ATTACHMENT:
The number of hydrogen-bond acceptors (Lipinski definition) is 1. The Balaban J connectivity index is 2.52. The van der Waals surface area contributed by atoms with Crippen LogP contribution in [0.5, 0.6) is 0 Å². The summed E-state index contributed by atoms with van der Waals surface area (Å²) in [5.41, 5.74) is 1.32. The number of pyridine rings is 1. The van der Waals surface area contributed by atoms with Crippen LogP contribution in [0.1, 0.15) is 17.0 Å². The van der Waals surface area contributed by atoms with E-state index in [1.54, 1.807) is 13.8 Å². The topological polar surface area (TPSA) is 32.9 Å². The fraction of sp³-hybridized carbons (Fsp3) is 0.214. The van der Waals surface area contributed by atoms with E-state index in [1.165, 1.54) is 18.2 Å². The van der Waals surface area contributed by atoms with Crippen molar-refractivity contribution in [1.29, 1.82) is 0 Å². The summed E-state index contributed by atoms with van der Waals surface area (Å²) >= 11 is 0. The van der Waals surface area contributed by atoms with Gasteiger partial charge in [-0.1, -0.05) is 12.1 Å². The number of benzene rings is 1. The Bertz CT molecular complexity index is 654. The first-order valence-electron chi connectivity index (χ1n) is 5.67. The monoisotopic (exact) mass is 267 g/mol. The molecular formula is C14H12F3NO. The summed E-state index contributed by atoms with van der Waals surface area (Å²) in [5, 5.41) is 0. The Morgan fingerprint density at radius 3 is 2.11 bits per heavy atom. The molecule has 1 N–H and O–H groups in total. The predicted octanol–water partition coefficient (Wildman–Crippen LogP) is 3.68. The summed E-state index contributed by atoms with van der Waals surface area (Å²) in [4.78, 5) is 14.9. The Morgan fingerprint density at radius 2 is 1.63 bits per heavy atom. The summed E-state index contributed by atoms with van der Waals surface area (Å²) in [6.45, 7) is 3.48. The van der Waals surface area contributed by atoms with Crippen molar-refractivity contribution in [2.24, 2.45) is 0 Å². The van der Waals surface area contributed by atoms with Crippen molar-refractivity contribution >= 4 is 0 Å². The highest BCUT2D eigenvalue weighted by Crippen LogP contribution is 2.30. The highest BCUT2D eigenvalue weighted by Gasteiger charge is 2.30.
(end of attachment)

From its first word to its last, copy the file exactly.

The number of hydrogen-bond acceptors (Lipinski definition) is 1. The Balaban J connectivity index is 2.52. The van der Waals surface area contributed by atoms with Crippen LogP contribution in [0.5, 0.6) is 0 Å². The summed E-state index contributed by atoms with van der Waals surface area (Å²) in [5.41, 5.74) is 1.32. The number of pyridine rings is 1. The van der Waals surface area contributed by atoms with Crippen LogP contribution in [0.1, 0.15) is 17.0 Å². The van der Waals surface area contributed by atoms with E-state index in [1.54, 1.807) is 13.8 Å². The topological polar surface area (TPSA) is 32.9 Å². The fraction of sp³-hybridized carbons (Fsp3) is 0.214. The van der Waals surface area contributed by atoms with E-state index in [1.165, 1.54) is 18.2 Å². The van der Waals surface area contributed by atoms with Crippen molar-refractivity contribution in [1.29, 1.82) is 0 Å². The summed E-state index contributed by atoms with van der Waals surface area (Å²) >= 11 is 0. The van der Waals surface area contributed by atoms with Gasteiger partial charge in [-0.1, -0.05) is 12.1 Å². The number of benzene rings is 1. The Bertz CT molecular complexity index is 654. The first-order valence-electron chi connectivity index (χ1n) is 5.67. The monoisotopic (exact) mass is 267 g/mol. The molecular formula is C14H12F3NO. The summed E-state index contributed by atoms with van der Waals surface area (Å²) in [5, 5.41) is 0. The Morgan fingerprint density at radius 3 is 2.11 bits per heavy atom. The molecule has 1 N–H and O–H groups in total. The predicted octanol–water partition coefficient (Wildman–Crippen LogP) is 3.68. The summed E-state index contributed by atoms with van der Waals surface area (Å²) in [4.78, 5) is 14.9. The Morgan fingerprint density at radius 2 is 1.63 bits per heavy atom. The summed E-state index contributed by atoms with van der Waals surface area (Å²) in [6.45, 7) is 3.48. The van der Waals surface area contributed by atoms with Crippen molar-refractivity contribution in [2.24, 2.45) is 0 Å². The van der Waals surface area contributed by atoms with Crippen molar-refractivity contribution >= 4 is 0 Å². The highest BCUT2D eigenvalue weighted by Crippen LogP contribution is 2.30. The highest BCUT2D eigenvalue weighted by Gasteiger charge is 2.30.